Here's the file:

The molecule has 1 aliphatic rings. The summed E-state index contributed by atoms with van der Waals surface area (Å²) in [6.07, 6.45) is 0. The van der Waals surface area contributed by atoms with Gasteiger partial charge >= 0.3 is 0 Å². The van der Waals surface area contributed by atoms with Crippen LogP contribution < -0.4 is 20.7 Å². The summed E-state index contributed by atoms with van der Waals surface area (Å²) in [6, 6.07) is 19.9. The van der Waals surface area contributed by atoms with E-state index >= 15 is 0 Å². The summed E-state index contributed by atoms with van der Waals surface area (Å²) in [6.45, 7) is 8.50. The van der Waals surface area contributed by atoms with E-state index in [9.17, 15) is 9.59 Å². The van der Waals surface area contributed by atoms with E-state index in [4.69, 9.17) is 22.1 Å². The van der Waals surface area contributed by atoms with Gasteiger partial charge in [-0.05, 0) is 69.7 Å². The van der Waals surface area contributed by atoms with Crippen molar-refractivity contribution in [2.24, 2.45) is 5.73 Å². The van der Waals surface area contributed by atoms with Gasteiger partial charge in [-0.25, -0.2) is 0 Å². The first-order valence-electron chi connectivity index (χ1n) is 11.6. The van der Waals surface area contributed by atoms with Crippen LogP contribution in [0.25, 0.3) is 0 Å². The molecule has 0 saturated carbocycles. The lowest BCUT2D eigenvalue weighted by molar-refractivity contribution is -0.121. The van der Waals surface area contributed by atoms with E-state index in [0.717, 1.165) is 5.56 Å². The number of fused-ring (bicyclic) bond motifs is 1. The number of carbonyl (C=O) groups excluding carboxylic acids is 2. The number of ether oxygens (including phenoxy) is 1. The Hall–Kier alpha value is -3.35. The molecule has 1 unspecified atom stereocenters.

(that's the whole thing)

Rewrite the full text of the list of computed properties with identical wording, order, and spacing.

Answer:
The molecule has 1 aliphatic rings. The summed E-state index contributed by atoms with van der Waals surface area (Å²) in [6.07, 6.45) is 0. The van der Waals surface area contributed by atoms with Gasteiger partial charge >= 0.3 is 0 Å². The van der Waals surface area contributed by atoms with Crippen LogP contribution < -0.4 is 20.7 Å². The summed E-state index contributed by atoms with van der Waals surface area (Å²) in [6, 6.07) is 19.9. The van der Waals surface area contributed by atoms with E-state index >= 15 is 0 Å². The summed E-state index contributed by atoms with van der Waals surface area (Å²) in [6.45, 7) is 8.50. The van der Waals surface area contributed by atoms with E-state index in [9.17, 15) is 9.59 Å². The van der Waals surface area contributed by atoms with E-state index in [4.69, 9.17) is 22.1 Å². The van der Waals surface area contributed by atoms with Gasteiger partial charge in [-0.05, 0) is 69.7 Å². The van der Waals surface area contributed by atoms with Crippen molar-refractivity contribution in [2.24, 2.45) is 5.73 Å². The van der Waals surface area contributed by atoms with Gasteiger partial charge in [-0.25, -0.2) is 0 Å². The first-order valence-electron chi connectivity index (χ1n) is 11.6. The van der Waals surface area contributed by atoms with Crippen LogP contribution in [0.25, 0.3) is 0 Å². The molecule has 0 saturated carbocycles. The lowest BCUT2D eigenvalue weighted by molar-refractivity contribution is -0.121. The van der Waals surface area contributed by atoms with E-state index in [0.717, 1.165) is 5.56 Å². The number of fused-ring (bicyclic) bond motifs is 1. The number of carbonyl (C=O) groups excluding carboxylic acids is 2. The number of ether oxygens (including phenoxy) is 1. The Hall–Kier alpha value is -3.35. The molecule has 1 unspecified atom stereocenters.